Trends in Adjuvant and Neoadjuvant Radiotherapy for Cancer Treatment From 1973 to 2011

PURPOSE - Cancer care is becoming increasingly complicated, in particular with the integration of radiation and surgery. Institutions may need to increase coordination between multidisciplinary clinical teams to optimize patient care. This study examines historical trends in adjuvant and neoadjuvant radiation therapy (ANRT) before or after cancer-directed surgery to identify disease sites that may benefit from coordinated care.

METHODS - The Surveillance, Epidemiology, and End Results database was queried to identify patients with bladder cancer; breast cancer; cervical cancer; colorectal cancer; kidney cancer; cancer of the lung, bronchus, and pleura; lymphoma; melanoma; cancer of the oral cavity and pharynx; ovarian cancer; pancreatic cancer; prostate cancer; thyroid cancer; and uterine cancer from 1973 to 2011. Number and percentage of patients who received ANRT were calculated from 1973 to 2011.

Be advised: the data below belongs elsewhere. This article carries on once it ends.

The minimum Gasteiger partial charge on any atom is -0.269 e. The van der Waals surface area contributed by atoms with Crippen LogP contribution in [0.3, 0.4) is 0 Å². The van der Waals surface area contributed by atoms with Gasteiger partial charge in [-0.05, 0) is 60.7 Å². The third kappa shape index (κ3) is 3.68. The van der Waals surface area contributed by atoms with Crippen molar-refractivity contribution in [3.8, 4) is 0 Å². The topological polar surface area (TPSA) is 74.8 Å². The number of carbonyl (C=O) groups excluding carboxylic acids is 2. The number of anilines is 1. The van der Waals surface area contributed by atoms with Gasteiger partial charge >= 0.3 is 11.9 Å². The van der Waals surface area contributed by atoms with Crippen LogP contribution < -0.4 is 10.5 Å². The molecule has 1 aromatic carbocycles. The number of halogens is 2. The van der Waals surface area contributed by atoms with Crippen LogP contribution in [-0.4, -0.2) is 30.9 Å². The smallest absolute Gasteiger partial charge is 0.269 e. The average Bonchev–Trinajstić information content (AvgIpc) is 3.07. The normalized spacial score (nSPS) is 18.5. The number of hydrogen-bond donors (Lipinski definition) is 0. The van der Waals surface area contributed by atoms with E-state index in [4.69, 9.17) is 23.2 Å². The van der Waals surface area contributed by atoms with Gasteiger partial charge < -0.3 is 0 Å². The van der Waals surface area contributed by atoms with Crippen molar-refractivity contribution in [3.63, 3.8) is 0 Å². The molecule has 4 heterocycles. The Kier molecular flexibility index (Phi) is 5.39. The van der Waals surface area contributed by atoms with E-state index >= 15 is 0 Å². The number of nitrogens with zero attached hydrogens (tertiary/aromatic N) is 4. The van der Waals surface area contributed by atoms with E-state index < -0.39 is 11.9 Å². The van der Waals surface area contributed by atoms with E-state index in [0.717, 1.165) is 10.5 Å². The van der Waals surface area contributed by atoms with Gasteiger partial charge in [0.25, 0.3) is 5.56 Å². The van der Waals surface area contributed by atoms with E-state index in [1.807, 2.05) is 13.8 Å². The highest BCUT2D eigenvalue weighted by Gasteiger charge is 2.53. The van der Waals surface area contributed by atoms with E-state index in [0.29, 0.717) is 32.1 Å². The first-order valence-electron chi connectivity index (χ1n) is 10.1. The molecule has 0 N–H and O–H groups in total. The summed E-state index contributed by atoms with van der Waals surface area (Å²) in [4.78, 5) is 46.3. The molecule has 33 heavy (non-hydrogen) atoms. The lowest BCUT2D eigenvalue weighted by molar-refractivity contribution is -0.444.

RESULTS - Adjuvant and neoadjuvant radiation therapy usage increased from 14% in 1973 to 19% in 2011. Adjuvant and neoadjuvant radiation therapy use for breast, oral cavity/pharynx, and thyroid cancers increased from 24%, 16%, and 9% in 1973 to 53%, 32%, and 46% in 2011, respectively. Changes in ANRT were seen in gynecologic and genitourinary cancers, with increased use of ANRT in cervical cancer and declines in uterine, ovarian, bladder, prostate, and kidney cancers. There were minimal changes in ANRT usage for patients within other diagnosis groups.

CONCLUSIONS - Overall usage of ANRT is increasing over time, with increased need for coordinated care in breast and head and neck cancers. Adjuvant and neoadjuvant radiation therapy in genitourinary and gynecologic cancers is undergoing significant change.

Cancer J. 2015 May-Jun;21(3):147-9. doi: 10.1097/PPO.0000000000000114.

Bui DL1, Yu JB.

From the *Department of Therapeutic Radiology, Yale School of Medicine, New Haven, CT; †Yale Cancer Center, New Haven, CT; and ‡Cancer Outcomes, Public Policy, and Effectiveness Research (COPPER) Center at Yale, New Haven, CT.


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